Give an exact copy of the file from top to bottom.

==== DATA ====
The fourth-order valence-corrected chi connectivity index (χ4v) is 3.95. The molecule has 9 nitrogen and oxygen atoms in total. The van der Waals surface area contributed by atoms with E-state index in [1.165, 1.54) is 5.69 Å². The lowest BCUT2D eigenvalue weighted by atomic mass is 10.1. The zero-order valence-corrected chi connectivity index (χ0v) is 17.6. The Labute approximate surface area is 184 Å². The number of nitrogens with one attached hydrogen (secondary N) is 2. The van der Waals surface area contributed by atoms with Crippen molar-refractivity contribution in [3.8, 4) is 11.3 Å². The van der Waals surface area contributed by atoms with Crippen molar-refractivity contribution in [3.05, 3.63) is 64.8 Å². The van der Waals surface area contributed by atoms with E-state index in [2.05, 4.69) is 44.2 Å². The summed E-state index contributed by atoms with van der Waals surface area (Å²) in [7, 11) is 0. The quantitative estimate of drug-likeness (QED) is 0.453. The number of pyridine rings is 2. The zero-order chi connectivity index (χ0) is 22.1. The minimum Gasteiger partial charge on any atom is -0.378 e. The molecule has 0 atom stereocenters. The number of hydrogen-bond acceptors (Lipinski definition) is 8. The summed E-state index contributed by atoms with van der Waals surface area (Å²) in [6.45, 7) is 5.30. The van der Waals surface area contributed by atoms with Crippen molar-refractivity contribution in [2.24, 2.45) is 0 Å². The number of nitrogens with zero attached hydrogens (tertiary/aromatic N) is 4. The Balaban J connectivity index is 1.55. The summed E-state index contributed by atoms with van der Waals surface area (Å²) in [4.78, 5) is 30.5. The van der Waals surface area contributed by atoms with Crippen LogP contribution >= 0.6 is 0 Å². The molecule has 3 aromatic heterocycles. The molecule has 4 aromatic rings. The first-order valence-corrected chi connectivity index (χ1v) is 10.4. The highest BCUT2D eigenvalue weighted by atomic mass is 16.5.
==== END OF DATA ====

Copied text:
The fourth-order valence-corrected chi connectivity index (χ4v) is 3.95. The molecule has 9 nitrogen and oxygen atoms in total. The van der Waals surface area contributed by atoms with E-state index in [1.165, 1.54) is 5.69 Å². The lowest BCUT2D eigenvalue weighted by atomic mass is 10.1. The zero-order valence-corrected chi connectivity index (χ0v) is 17.6. The Labute approximate surface area is 184 Å². The number of nitrogens with one attached hydrogen (secondary N) is 2. The van der Waals surface area contributed by atoms with Crippen molar-refractivity contribution in [3.8, 4) is 11.3 Å². The van der Waals surface area contributed by atoms with Crippen molar-refractivity contribution in [3.05, 3.63) is 64.8 Å². The van der Waals surface area contributed by atoms with E-state index in [2.05, 4.69) is 44.2 Å². The summed E-state index contributed by atoms with van der Waals surface area (Å²) in [7, 11) is 0. The quantitative estimate of drug-likeness (QED) is 0.453. The number of pyridine rings is 2. The zero-order chi connectivity index (χ0) is 22.1. The minimum Gasteiger partial charge on any atom is -0.378 e. The molecule has 0 atom stereocenters. The number of hydrogen-bond acceptors (Lipinski definition) is 8. The summed E-state index contributed by atoms with van der Waals surface area (Å²) in [6.45, 7) is 5.30. The van der Waals surface area contributed by atoms with Crippen molar-refractivity contribution in [2.24, 2.45) is 0 Å². The number of nitrogens with zero attached hydrogens (tertiary/aromatic N) is 4. The Balaban J connectivity index is 1.55. The summed E-state index contributed by atoms with van der Waals surface area (Å²) in [4.78, 5) is 30.5. The van der Waals surface area contributed by atoms with Crippen LogP contribution >= 0.6 is 0 Å². The molecule has 3 aromatic heterocycles. The molecule has 4 aromatic rings. The first-order valence-corrected chi connectivity index (χ1v) is 10.4. The highest BCUT2D eigenvalue weighted by atomic mass is 16.5.